“Organic” is often used to describe various sustainable agricultural and food items. The term “organic” also is used descriptively for an action. For example, “I try to live organically” or “organic farming is better for the planet.” The word (and process) has become so popular, product advertisers use organic as an adjective for everything assumed healthy (mostly without additives/spies/preservative). Such common usage makes it questionable to tell when products truly are organic and how consumers can tell the difference.
In Ghana, organic can be defined differently depending on the product. The Ecological Standards of Ghana is the default certification for organic products. Also, the Ghana Standards Authority requires some guidelines for organic farming methods and products on the market.
What makes it organic?
Certification. There are three levels of certification that are recognized in Ghana for organic produce. The first is; Farmer to customer trust. This is purely based on trust between the farmer and the organic consumer, mostly in cases where both live within the same proximity and therefore the consumer can ascertain the soil and farming methods used are the recommended for organic farming.
The second level of certification is the Participatory Guarantee System (PGS). This is the most used and trusted form of certification for domestically produced organic produce in Ghana and many other countries. PGS focuses on assisting and developing quality assurance system that certifies organic farmers based on active participation and use of recommended Good Agricultural Practices (GAP).
Ghana’s PGS is implemented through the OM4D project (Organic Markets for Development) by IFOAM – Organics International and Agro-Eco. PGS mainly certifies the soil and procedure for farming. This includes active participation of organic farmers in a group for input, social network and peer to peer learning. The organic farmer groups are then allocated a TIN number that reflects on their allocated PGS logo to ensure produce traceability. Monitoring and checks are done through farm visits which can be announced or un-announced to monitor adherence. Once a farmer is noted to have conflicted his organic farming practices, his PGS certification is withdrawn and the farmer is assisted in subsequent efforts towards organic farming.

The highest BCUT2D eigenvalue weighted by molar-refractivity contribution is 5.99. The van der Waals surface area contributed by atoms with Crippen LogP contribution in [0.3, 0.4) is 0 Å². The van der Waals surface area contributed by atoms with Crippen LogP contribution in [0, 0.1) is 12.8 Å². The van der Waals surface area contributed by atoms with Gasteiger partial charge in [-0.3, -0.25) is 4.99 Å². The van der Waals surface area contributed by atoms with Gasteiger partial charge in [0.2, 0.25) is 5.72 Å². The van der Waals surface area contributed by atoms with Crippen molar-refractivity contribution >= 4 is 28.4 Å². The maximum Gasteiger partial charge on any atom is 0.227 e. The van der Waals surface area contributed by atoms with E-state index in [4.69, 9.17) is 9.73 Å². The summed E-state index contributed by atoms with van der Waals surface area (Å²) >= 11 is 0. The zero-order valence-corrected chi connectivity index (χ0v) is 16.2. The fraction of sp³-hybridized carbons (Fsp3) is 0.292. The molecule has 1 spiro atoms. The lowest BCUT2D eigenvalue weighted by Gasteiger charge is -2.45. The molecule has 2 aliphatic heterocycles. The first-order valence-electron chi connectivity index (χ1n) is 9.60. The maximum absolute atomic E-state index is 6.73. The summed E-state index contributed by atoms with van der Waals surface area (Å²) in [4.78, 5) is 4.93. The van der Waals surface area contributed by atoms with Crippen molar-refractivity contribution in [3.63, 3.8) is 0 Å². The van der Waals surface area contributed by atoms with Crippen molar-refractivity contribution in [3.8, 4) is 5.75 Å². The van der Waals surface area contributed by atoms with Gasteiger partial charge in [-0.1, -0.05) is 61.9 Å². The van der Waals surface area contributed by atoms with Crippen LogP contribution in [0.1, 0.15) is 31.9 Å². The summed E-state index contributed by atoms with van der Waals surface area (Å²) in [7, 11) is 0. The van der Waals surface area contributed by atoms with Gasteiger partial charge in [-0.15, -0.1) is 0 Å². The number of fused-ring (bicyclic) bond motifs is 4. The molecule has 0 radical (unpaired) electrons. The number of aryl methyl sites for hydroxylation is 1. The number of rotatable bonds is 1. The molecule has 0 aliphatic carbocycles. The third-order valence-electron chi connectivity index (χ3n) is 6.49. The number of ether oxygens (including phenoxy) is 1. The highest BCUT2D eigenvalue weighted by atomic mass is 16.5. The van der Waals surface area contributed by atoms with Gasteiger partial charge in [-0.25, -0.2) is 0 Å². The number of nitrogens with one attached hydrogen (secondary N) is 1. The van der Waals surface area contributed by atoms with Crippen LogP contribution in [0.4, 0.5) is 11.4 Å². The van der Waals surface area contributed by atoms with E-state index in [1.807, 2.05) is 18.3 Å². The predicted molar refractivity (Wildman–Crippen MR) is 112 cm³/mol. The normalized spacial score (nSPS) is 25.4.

The third level of certification is by external organization (for organic exporters). This form of certification usually relays on the destination countrys’ organic certification requirements. For export or imported organic products, one will usually notice the labels with USDA, Bio, Eco-Sat etc. These labels can also be found on organic products in shops and markets in Ghana.
Through my organic journey, I have met some farmers who use sustainable growing methods approved for organic farming but choose not to get certified. This happens mainly because they don’t have the assistance or knowledge that they could expand their organic market further, it doesn’t mean their products aren’t organically grown and produced. They need to be made aware and encouraged and possibly join the PGS programme to reach a wider domestic market.
For example, an organic shea farm may not be officially certified even though it truly grows organic shea. This is a tricky exception because it relies on consumer knowledge of sustainable growing methods. That said, due to the organic craze, those adhering to strict organic standards will likely let the public know how their produce was grown by stating the process on their website, product labels or other marketing materials.
Organic food and products may cost less at the farmers’ markets but it can be hard to know what you’re getting—especially when products lack PGS or other certification stickers. When in doubt, always read the labels or ask questions about farming methods used or proof of certification.
To achieve a robust and sustainable market (local organic produce) for local markets/consumers”, Ghana must work towards a nationally recognized certification identity. PGS, as a fundamental organic certification is building trust for the local organic products for the local organic consumer.
Next week, we will focus on the organic producers and markets. Let’s get interactive and assist an organic consumer in making good choices. Share your organic shopping experience(s), diets, market place, products, organic restuarant with us via email at firstname.lastname@example.org